Torah Reading for Week of February 27 – March 5, 2011
“To See or Not to See”
By Rabbi Diane Elliot, ‘06
Our Torah portion this week, the last one in the Book of Exodus, begins with the words, “eleh p’kudei ha-mishkan, mishkan ha-edut, asher pukad al-pi moshe,” “These are the reckonings of the Mishkan, the Dwelling Space of Witness, which were reckoned at Moses’ behest…” (Exodus 38:21) For the past few weeks, Torah has been exhaustively describing the materials, dimensions, appurtenances, and holy technologies of the Mishkan, the portable Sanctuary to be built from the free-will offerings of the people. First G-d conveys them to Moses, then Moses conveys them to the people. Between these two tellings comes a great rupture—the fabrication and worship of a calf of gold, a solid object born of the fears that arise in Moses’ absence, which becomes, for the Israelites, G-d’s absence.
The Netivot Shalom, a 20th century Hasidic commentator, brings a teaching from the mystical tradition: the word edut—testimony or witness—is composed of the same letters as the word da’at—intimate knowledge. The golden calf signifies a major falling away from the awesome, direct knowing of Divinity that the people momentarily experience at Mt. Sinai. The holy work of creating the Mishkan ha-edut represents a tikkun, a repair of da’at. Participating in its creation, we are fortified in our ability to witness the truth of Oneness in the face of fear, disappointment, personal distress, even boredom. As contemporary mystic and scholar Rabbi Miles Krassen writes, “We need such sacred constructions because our little eyes are too weak and easily distracted and cannot recognize directly that we are already blessed to be present within a Divinely constructed sanctuary, the Earth Herself….”
In my own experience “knowing” and “vision” are intimately related. Lately I’ve been experimenting, literally, with seeing. Each day I remove my glasses and stand looking at the panoramic view beyond our living room window, breathing deeply and inviting my naked eyes, near-sighted since age ten, to focus on one new thing—the crisp fronds of the palm tree just outside the window, the purple and green yard umbrella next to the neighbor’s house, the stripe around the RV parked several blocks downhill, a distant spire across the Bay in hazy downtown San Francisco. There is a wonder growing in me as I reawaken long-dormant visual pathways. It’s as if all the years of wearing glasses and contact lenses, while allowing me to see the world clearly, have narrowed my vision, preventing me from deeply witnessing the world’s richness.
Spiritually speaking, this witnessing flows both ways. In our parsha, before the great Israelite artisans can begin to carve and weave and build all the pieces that will be assembled into the Space of Witness, Moses makes a pikudei ha-mishkan, a detailed accounting of every person’s contribution of gold, silver, copper, wool, and linen to the Mishkan. The Zohar, the essential text of Jewish mysticism, relates that Moses’ accounting is actually G-d calling out to each person her or his “essential name,” her or his function or role (taphkid, same root as pikudei) in the exact way that that person needs to receive it.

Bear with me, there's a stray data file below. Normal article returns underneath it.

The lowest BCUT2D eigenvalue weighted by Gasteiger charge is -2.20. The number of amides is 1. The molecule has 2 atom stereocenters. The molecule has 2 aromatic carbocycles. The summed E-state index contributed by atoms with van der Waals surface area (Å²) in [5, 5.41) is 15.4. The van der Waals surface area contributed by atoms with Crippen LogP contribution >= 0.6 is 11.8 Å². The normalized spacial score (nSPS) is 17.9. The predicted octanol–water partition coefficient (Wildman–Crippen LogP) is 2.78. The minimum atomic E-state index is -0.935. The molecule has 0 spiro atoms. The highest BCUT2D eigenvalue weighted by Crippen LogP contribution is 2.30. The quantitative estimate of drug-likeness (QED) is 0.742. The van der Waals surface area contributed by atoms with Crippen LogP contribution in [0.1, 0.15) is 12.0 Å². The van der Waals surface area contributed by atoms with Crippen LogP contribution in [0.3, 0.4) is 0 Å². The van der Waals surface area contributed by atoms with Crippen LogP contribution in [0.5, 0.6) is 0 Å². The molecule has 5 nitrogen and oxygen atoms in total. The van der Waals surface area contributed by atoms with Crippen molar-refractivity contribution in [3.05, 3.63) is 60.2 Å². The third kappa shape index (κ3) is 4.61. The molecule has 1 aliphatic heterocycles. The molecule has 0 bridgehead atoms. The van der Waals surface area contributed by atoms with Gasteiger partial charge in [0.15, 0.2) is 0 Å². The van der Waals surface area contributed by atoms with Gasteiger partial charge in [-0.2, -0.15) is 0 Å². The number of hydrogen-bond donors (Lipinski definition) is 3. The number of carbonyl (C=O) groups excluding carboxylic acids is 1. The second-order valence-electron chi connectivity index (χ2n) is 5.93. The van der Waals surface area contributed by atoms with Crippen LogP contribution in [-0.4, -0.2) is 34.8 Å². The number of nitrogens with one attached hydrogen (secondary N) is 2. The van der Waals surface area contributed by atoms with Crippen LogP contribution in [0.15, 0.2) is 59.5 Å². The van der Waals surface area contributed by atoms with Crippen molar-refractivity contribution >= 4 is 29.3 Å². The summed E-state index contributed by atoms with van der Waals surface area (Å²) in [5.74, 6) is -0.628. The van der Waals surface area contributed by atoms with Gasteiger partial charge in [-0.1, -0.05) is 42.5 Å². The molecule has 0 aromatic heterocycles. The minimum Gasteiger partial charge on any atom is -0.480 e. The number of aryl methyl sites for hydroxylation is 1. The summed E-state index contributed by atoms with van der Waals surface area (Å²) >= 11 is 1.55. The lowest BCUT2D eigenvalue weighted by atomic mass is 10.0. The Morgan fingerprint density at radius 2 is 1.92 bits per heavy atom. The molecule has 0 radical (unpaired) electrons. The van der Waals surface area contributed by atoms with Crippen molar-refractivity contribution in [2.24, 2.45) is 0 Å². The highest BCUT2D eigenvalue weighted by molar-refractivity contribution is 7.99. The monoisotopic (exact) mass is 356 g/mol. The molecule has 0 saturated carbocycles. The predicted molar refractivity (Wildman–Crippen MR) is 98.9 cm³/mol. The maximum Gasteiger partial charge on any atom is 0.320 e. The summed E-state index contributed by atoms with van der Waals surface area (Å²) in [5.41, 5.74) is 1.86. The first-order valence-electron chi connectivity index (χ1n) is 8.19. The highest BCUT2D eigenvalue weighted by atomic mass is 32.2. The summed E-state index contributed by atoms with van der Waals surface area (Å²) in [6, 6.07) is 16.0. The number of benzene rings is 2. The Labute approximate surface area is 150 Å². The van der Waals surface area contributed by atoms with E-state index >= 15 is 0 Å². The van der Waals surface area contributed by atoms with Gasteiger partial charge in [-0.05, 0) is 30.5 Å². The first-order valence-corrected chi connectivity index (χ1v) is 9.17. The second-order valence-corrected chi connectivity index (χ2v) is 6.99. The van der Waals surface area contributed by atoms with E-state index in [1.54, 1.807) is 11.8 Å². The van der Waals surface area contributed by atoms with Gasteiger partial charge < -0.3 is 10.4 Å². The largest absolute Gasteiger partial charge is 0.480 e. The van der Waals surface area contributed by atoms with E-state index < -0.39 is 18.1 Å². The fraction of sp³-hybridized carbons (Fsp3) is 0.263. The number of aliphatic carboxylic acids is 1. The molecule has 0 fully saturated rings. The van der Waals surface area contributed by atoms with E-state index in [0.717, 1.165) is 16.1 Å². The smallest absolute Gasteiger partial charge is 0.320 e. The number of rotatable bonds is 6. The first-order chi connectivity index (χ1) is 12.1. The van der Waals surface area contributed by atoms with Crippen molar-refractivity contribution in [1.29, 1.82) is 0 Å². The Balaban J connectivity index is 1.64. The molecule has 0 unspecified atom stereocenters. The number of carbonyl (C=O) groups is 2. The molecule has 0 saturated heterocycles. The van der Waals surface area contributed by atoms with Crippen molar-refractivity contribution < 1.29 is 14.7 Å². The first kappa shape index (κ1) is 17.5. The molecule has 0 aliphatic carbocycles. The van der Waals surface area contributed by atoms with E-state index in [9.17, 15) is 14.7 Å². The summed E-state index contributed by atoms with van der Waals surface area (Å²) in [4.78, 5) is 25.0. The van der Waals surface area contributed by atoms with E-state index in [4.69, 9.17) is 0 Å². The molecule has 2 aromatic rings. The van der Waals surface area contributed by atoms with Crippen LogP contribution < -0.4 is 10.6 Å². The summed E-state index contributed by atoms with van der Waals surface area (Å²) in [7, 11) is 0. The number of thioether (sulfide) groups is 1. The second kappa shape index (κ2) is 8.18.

Only after G-d has witnessed, acknowledged, “known” each member of the community can their contributions be fashioned and assembled into the physical structure of the Mishkan. Only then can the opacity of the precious metals and fabrics that the people have contributed be transformed into a sacred emptiness that will mirror back to each one the Truth of who we all are.
Thus the Book of Exodus, which began with a litany of sh’mot, the names of the band of souls who came down to Egypt with Jacob, ends with the completion of this melekhet ha-kodesh, this holy project, in which each Israelite’s true name becomes an essential element in building an edifice capable of channeling Presence through and for the whole community. In these days, when our fears and sense of lack so easily blot out our deep knowing, let us be firm in our resolve to see and to know, to witness and to receive the Light of Oneness, wherever it shines. Khazak, khazak v’nit’khazek, be strong, be strong, and may we strengthen one another.
Note: with much gratitude to my study partner, R. SaraLeya Schley, who helped birth the insights of this d’var.
From Rav DovBer Pinson
Week’s Energy for Parshas Pikudei
This week’s Torah reading begins with the words “These are the accounts of the Mishkan/Sanctuary, …as they were accounted by Moshe/Moses.” (38:21)
Thus begins the final portion in the book of Shemos/Exodus.
The second half of the book of Shemos speaks of the Mishkan. Beginning with the instruction to Moshe to build a Mishkan, the actual building of the Mishkan and finally, in this reading, a detailed accounting of all the individual contributions, listing the various types and amounts of materials that were created and given towards the construction.
Following this accounting, the verse says “A cloud covered the Tent of Meeting, and the glory of Hashem/the Divine, filled the Mishkan” (40:34)
The presence of Hashem could not fill the Mishkan before this detailed accounting of each individual piece that went into its creation.